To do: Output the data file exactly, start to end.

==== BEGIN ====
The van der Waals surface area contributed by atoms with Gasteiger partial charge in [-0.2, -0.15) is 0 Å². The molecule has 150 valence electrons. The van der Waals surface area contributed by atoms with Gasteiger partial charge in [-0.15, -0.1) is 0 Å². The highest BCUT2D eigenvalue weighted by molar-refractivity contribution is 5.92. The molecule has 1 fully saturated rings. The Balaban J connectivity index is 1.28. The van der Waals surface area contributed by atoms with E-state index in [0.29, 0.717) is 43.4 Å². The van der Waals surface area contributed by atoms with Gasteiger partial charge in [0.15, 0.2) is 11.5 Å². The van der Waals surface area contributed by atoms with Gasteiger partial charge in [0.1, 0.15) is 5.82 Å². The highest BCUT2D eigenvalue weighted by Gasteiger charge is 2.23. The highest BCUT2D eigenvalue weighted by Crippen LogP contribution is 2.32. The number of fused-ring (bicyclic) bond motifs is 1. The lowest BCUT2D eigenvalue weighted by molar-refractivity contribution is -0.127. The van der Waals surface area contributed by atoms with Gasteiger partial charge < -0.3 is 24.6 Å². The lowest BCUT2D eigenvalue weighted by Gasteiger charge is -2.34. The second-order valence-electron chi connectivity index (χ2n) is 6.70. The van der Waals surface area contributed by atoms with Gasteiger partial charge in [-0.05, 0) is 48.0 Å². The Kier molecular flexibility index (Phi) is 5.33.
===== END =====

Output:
The van der Waals surface area contributed by atoms with Gasteiger partial charge in [-0.2, -0.15) is 0 Å². The molecule has 150 valence electrons. The van der Waals surface area contributed by atoms with Gasteiger partial charge in [-0.15, -0.1) is 0 Å². The highest BCUT2D eigenvalue weighted by molar-refractivity contribution is 5.92. The molecule has 1 fully saturated rings. The Balaban J connectivity index is 1.28. The van der Waals surface area contributed by atoms with E-state index in [0.29, 0.717) is 43.4 Å². The van der Waals surface area contributed by atoms with Gasteiger partial charge in [0.15, 0.2) is 11.5 Å². The van der Waals surface area contributed by atoms with Gasteiger partial charge in [0.1, 0.15) is 5.82 Å². The highest BCUT2D eigenvalue weighted by Gasteiger charge is 2.23. The highest BCUT2D eigenvalue weighted by Crippen LogP contribution is 2.32. The number of fused-ring (bicyclic) bond motifs is 1. The lowest BCUT2D eigenvalue weighted by molar-refractivity contribution is -0.127. The van der Waals surface area contributed by atoms with Gasteiger partial charge < -0.3 is 24.6 Å². The lowest BCUT2D eigenvalue weighted by Gasteiger charge is -2.34. The second-order valence-electron chi connectivity index (χ2n) is 6.70. The van der Waals surface area contributed by atoms with Gasteiger partial charge in [-0.05, 0) is 48.0 Å². The Kier molecular flexibility index (Phi) is 5.33.